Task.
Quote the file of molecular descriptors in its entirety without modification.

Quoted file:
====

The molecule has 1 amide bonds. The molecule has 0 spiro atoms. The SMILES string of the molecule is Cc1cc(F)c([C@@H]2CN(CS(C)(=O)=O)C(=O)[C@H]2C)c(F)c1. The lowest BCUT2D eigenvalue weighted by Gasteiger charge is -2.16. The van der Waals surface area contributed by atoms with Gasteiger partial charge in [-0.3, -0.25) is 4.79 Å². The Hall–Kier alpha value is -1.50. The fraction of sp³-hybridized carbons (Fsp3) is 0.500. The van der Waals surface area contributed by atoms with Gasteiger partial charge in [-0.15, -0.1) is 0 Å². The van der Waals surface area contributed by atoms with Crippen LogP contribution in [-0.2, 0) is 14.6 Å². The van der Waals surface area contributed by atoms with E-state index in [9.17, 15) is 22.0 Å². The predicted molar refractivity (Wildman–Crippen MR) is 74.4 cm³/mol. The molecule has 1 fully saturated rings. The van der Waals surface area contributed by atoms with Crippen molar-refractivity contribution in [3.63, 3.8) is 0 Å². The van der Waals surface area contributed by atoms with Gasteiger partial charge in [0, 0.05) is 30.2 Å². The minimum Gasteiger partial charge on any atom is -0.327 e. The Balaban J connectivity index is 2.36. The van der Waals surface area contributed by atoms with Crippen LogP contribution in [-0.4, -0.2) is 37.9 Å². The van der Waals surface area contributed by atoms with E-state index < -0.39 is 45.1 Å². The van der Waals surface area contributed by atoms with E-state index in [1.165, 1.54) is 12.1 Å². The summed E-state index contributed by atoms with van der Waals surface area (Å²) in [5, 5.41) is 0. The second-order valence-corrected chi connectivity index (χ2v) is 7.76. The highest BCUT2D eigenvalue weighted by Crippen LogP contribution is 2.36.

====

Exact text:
The molecule has 1 amide bonds. The molecule has 0 spiro atoms. The SMILES string of the molecule is Cc1cc(F)c([C@@H]2CN(CS(C)(=O)=O)C(=O)[C@H]2C)c(F)c1. The lowest BCUT2D eigenvalue weighted by Gasteiger charge is -2.16. The van der Waals surface area contributed by atoms with Gasteiger partial charge in [-0.3, -0.25) is 4.79 Å². The Hall–Kier alpha value is -1.50. The fraction of sp³-hybridized carbons (Fsp3) is 0.500. The van der Waals surface area contributed by atoms with Gasteiger partial charge in [-0.15, -0.1) is 0 Å². The van der Waals surface area contributed by atoms with Crippen LogP contribution in [-0.2, 0) is 14.6 Å². The van der Waals surface area contributed by atoms with E-state index in [9.17, 15) is 22.0 Å². The predicted molar refractivity (Wildman–Crippen MR) is 74.4 cm³/mol. The molecule has 1 fully saturated rings. The van der Waals surface area contributed by atoms with Crippen molar-refractivity contribution in [3.63, 3.8) is 0 Å². The van der Waals surface area contributed by atoms with Gasteiger partial charge in [0, 0.05) is 30.2 Å². The minimum Gasteiger partial charge on any atom is -0.327 e. The Balaban J connectivity index is 2.36. The van der Waals surface area contributed by atoms with Crippen LogP contribution in [-0.4, -0.2) is 37.9 Å². The van der Waals surface area contributed by atoms with E-state index < -0.39 is 45.1 Å². The van der Waals surface area contributed by atoms with E-state index in [1.165, 1.54) is 12.1 Å². The summed E-state index contributed by atoms with van der Waals surface area (Å²) in [5, 5.41) is 0. The second-order valence-corrected chi connectivity index (χ2v) is 7.76. The highest BCUT2D eigenvalue weighted by Crippen LogP contribution is 2.36.